Are you looking to introduce flexible working for the first time?
Macfarlane Telesystems offer their six tips.
1. Understand the basics: where staff work, what roles they perform, how individuals and teams within a department interact, how different departments interact, where people live and how they travel, when they need to be in the office, what they need to communicate and when. Understanding what tasks employees need to perform is essential in drawing conclusions about whether flexible working will work in the first place.
2. Determine the scope of your flexible working project: i.e. what are you setting out to achieve? Who is involved? How will things change? Will homeworking work for specific teams? How will property space be optimised? How will health and safety matters be addressed? What technologies will be deployed – and how will homeworkers be supported? What HR policies will be in place to ensure homeworkers aren’t isolated? How will individual and team-based communications work? Multi-site working and homeworking aren’t appropriate in every situation so it’s important to carefully lay down the scope of projects from day one.
3. Build the business case for flexible working: It is important that your organisation has a way of quantifying the benefits of flexible working projects – including cost reductions, productivity gains, service quality improvements, workforce scheduling advantages, employee and customer satisfaction improvements, travel cost reductions etc.
4. Ensure homeworkers feel they are part of a functional team: isolation can be a problem with geographically-dispersed teams. Ensure that communication with remote workers is regular and that homeworkers can share in team – as well as individual – successes. Setting up functional teams based on skills is also important from a management point of view to ensure calls can be answered by other team members if an individual is unavailable.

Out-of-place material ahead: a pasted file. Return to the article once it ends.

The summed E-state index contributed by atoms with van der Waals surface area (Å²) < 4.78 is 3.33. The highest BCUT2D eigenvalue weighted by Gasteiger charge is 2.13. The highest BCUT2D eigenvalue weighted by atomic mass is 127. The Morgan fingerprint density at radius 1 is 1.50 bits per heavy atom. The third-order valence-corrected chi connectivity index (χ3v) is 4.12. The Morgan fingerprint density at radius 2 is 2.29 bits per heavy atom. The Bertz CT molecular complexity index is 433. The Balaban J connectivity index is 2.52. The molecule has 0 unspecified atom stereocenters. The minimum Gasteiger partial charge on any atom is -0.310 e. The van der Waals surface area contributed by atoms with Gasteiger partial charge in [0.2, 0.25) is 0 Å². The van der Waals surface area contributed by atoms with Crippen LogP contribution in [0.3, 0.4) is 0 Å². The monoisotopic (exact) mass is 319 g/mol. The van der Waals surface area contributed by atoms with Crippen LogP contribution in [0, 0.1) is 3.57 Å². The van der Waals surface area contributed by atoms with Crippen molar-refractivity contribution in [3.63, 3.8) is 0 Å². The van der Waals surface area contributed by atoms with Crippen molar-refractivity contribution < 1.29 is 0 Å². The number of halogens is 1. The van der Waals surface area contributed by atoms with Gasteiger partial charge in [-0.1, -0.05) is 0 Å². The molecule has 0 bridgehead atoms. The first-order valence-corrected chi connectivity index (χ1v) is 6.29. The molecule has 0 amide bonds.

5. Strive for service consistency: Give remote workers access to the same systems, knowledge bases and other resources as in-house workers and ensure call quality is uniform and that service is not compromised when customers are routed to remote agents. Always attempt to route and manage calls according to a single set of business rules across your entire organisation/ contact centre operations wherever possible.
6. Consider business continuity options: Using modern platforms such as Macfarlane CallPlus IP, organisations can embed their technology resources in the network – providing significant business continuity and disaster recovery advantages. With a single site technology installation, if that site fails (for example in the event of a terrorist act or a power failure), then your technology services will fail too. By using ‘hosted’ technology services, this problem can be overcome – with the reassurance of guaranteed availability, 24/7.
“Homeworking isn’t just about delivering a better work-life balance for employees” says Paul Skinner, Sales Director, Macfarlane Telesystems. “It can also improve performance, efficiency and productivity, create a broader recruitment pool, reduce absence and attrition, improve customer service, cut wasted travel time, assist Corporate Social Responsibility aims and make more efficient use of office space. Canterbury City Council, for example, has seen a 15% – 20% improvement in staff performance and productivity within its customer service operation following the introduction of homeworking, with a 30% improvement in call handling.”